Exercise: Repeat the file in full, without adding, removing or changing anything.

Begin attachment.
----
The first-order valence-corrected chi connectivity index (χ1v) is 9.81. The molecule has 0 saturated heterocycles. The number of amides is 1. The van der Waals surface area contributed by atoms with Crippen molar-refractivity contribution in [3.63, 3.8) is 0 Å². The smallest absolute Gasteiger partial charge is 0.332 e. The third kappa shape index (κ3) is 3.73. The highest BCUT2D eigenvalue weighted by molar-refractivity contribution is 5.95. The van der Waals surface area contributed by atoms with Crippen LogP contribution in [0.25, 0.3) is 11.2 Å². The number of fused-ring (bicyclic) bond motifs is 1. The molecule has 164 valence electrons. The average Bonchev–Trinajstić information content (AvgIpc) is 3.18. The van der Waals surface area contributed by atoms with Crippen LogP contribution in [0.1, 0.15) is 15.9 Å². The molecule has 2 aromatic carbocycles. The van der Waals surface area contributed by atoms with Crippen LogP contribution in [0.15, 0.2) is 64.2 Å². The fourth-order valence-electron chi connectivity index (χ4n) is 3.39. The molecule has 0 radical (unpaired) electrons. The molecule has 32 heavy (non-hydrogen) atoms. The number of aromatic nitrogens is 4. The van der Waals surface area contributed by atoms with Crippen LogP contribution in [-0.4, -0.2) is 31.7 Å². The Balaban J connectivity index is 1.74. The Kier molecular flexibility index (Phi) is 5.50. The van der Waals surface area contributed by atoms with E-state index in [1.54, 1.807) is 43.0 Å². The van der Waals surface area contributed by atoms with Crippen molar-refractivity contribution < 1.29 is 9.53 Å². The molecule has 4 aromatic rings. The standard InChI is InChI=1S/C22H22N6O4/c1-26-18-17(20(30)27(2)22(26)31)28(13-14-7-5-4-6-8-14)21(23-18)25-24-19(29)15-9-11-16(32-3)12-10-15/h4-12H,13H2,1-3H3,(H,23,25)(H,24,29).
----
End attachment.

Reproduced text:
The first-order valence-corrected chi connectivity index (χ1v) is 9.81. The molecule has 0 saturated heterocycles. The number of amides is 1. The van der Waals surface area contributed by atoms with Crippen molar-refractivity contribution in [3.63, 3.8) is 0 Å². The smallest absolute Gasteiger partial charge is 0.332 e. The third kappa shape index (κ3) is 3.73. The highest BCUT2D eigenvalue weighted by molar-refractivity contribution is 5.95. The van der Waals surface area contributed by atoms with Crippen LogP contribution in [0.25, 0.3) is 11.2 Å². The number of fused-ring (bicyclic) bond motifs is 1. The molecule has 164 valence electrons. The average Bonchev–Trinajstić information content (AvgIpc) is 3.18. The van der Waals surface area contributed by atoms with Crippen LogP contribution in [0.1, 0.15) is 15.9 Å². The molecule has 2 aromatic carbocycles. The van der Waals surface area contributed by atoms with Crippen LogP contribution in [0.15, 0.2) is 64.2 Å². The fourth-order valence-electron chi connectivity index (χ4n) is 3.39. The molecule has 0 radical (unpaired) electrons. The molecule has 32 heavy (non-hydrogen) atoms. The number of aromatic nitrogens is 4. The van der Waals surface area contributed by atoms with Crippen LogP contribution in [-0.4, -0.2) is 31.7 Å². The Balaban J connectivity index is 1.74. The Kier molecular flexibility index (Phi) is 5.50. The van der Waals surface area contributed by atoms with E-state index in [1.54, 1.807) is 43.0 Å². The van der Waals surface area contributed by atoms with Crippen molar-refractivity contribution < 1.29 is 9.53 Å². The molecule has 4 aromatic rings. The standard InChI is InChI=1S/C22H22N6O4/c1-26-18-17(20(30)27(2)22(26)31)28(13-14-7-5-4-6-8-14)21(23-18)25-24-19(29)15-9-11-16(32-3)12-10-15/h4-12H,13H2,1-3H3,(H,23,25)(H,24,29).